The Dairy Queen on South Lindbergh has been getting a makeover and will reopen March 25 under new ownership after mysteriously closing in November.
The Dairy Queen at 6070 S. Lindbergh Blvd. opened in 2011 but abruptly closed in November 2018 with no hints as to why, other than that it had gone out of business and back to the bank.
Brian Brown, whose corporation StephChris LLC owned the Green Park Dairy Queen, declined to comment on why his business closed.
For a time, the fast food restaurant’s display sign advised Dairy Queen seekers to visit the Webster Groves location. But eventually the recommendation was removed and earlier this year, the display sign announced the new opening date.
In December, Concord resident Ron Rammaha purchased the franchise and Lindbergh land it sits on under the corporation FoodMart LLC. He closed on the property in January through his business OneWorld USA LLC and began the process of renovating the restaurant and hiring new employees.
“I’m more into it for the community,” said Rammaha. “We want to basically look for employees around this area, south county, and we did. We did hire a lot of high-school students from Oakville, Mehlville and Lindbergh.”
Rammaha also said that that they had hired some college students as well as professionals. The store will have three managers, all of whom are undergoing eight-week training that ends next week, as well as 35 to 40 part-time and full-time employees, that the store is still in the process of hiring and training.
Rammaha said he wants to find ways to give back to the surrounding community, such as through fundraisers for Cardinal Glennon Children’s Hospital, through Children’s Miracle Network, or providing free treats for kids who visit the store in their sports uniform.
“We want to make something special here out of our store,” he said, “We want to find ways to help those in need…It’s all about feeling like a family in the store and being involved in the community.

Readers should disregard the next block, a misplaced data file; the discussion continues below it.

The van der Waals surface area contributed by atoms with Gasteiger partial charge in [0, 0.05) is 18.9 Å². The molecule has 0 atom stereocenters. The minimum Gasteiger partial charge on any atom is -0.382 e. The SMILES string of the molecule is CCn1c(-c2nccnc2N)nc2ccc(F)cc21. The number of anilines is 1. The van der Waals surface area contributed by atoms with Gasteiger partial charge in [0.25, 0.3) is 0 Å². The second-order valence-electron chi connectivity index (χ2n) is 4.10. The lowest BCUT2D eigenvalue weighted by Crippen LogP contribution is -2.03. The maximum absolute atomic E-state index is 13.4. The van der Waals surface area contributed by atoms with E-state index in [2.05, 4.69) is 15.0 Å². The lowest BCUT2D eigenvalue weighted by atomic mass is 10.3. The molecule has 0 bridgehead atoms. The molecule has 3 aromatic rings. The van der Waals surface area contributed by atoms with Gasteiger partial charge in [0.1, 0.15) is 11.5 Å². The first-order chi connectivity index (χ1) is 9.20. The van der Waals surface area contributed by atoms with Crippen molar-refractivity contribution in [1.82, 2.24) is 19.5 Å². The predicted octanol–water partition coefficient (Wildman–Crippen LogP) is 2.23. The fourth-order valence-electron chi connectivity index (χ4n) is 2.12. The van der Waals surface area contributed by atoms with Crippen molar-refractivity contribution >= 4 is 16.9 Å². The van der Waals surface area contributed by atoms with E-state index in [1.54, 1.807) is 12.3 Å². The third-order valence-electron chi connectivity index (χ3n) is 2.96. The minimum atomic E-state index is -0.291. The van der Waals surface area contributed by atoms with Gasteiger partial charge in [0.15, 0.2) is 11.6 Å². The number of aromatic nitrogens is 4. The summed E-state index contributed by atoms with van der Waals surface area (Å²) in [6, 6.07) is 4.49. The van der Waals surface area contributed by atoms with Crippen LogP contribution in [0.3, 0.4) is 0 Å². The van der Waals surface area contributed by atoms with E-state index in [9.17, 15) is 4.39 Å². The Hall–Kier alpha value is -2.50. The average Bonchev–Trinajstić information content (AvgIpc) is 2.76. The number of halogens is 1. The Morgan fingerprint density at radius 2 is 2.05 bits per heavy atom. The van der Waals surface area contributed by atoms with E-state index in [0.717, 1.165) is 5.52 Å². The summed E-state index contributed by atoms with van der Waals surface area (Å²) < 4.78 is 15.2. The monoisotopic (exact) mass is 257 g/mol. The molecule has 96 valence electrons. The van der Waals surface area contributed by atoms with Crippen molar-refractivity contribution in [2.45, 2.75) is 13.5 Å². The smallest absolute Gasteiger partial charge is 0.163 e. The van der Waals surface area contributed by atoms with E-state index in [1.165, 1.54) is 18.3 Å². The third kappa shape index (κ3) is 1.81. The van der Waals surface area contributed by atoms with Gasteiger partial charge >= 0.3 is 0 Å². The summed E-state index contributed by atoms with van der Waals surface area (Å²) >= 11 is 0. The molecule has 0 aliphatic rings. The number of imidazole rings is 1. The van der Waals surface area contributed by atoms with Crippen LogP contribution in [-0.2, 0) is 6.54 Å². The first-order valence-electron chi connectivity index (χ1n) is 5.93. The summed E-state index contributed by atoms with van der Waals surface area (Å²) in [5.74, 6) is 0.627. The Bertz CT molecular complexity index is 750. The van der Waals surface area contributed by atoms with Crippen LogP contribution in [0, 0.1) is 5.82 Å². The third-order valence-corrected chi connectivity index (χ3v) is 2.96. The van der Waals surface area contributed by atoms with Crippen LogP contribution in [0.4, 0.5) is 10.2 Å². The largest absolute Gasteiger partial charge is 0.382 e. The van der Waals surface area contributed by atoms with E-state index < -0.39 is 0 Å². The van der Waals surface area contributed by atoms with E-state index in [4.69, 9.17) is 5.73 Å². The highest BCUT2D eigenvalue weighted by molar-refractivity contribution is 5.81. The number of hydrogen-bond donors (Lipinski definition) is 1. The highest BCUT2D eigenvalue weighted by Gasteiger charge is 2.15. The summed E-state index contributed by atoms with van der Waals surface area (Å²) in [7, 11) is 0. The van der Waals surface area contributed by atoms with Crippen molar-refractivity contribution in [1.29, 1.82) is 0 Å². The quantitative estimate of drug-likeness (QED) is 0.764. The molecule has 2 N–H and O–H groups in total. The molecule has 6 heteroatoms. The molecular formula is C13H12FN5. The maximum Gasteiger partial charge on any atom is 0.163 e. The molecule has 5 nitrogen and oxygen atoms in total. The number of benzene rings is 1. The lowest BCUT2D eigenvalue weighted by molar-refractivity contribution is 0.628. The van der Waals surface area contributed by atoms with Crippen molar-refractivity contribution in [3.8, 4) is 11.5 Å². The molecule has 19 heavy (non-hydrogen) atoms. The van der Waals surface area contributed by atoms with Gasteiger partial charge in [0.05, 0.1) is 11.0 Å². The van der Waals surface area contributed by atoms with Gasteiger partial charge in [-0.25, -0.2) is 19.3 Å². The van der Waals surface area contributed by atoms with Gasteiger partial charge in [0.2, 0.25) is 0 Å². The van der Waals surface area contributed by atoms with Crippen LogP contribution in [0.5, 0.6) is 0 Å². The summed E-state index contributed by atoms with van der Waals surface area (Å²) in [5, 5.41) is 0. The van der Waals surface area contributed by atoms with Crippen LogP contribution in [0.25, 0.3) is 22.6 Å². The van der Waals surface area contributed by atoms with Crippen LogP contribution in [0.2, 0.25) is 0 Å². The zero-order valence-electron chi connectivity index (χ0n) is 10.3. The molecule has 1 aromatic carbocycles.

Rammaha is no stranger to service. He is involved in multiple organizations in south county, including the South County Police Business Association, South County Chamber of Commerce and the South County Kiwanis Club.
Once it re-opens, visitors may notice that the store has been remodeled and updated with newer equipment, such as digital menus and more efficient registers. The Green Park Dairy Queen is the only location Rammaha owns, for now. He wants to use the store as an investment and possibly open up five more franchises sometime in the future.
“Everybody wants good service and quality food and that’s what our focus is going to be,” said Rammaha.
The store will have a grand re-opening event on March 25 with doorbusters and other prizes for the first one hundred customers.
Green Park city officials are also glad to see the store re-opening as well. City Administrator James Mello said that residents will probably be happy that the Dairy Queen will be operational once more.
“When it first closed we were getting two to three calls a week from residents asking why it closed,” said Mello. “It seems to be a favorite of the community.”
While Mello said he was happy to have one less business vacancy in the city and one less vacant building, whether the Dairy Queen was open or not did not have a significant impact on Green Park’s revenue, since the city generates more sales tax than it can keep.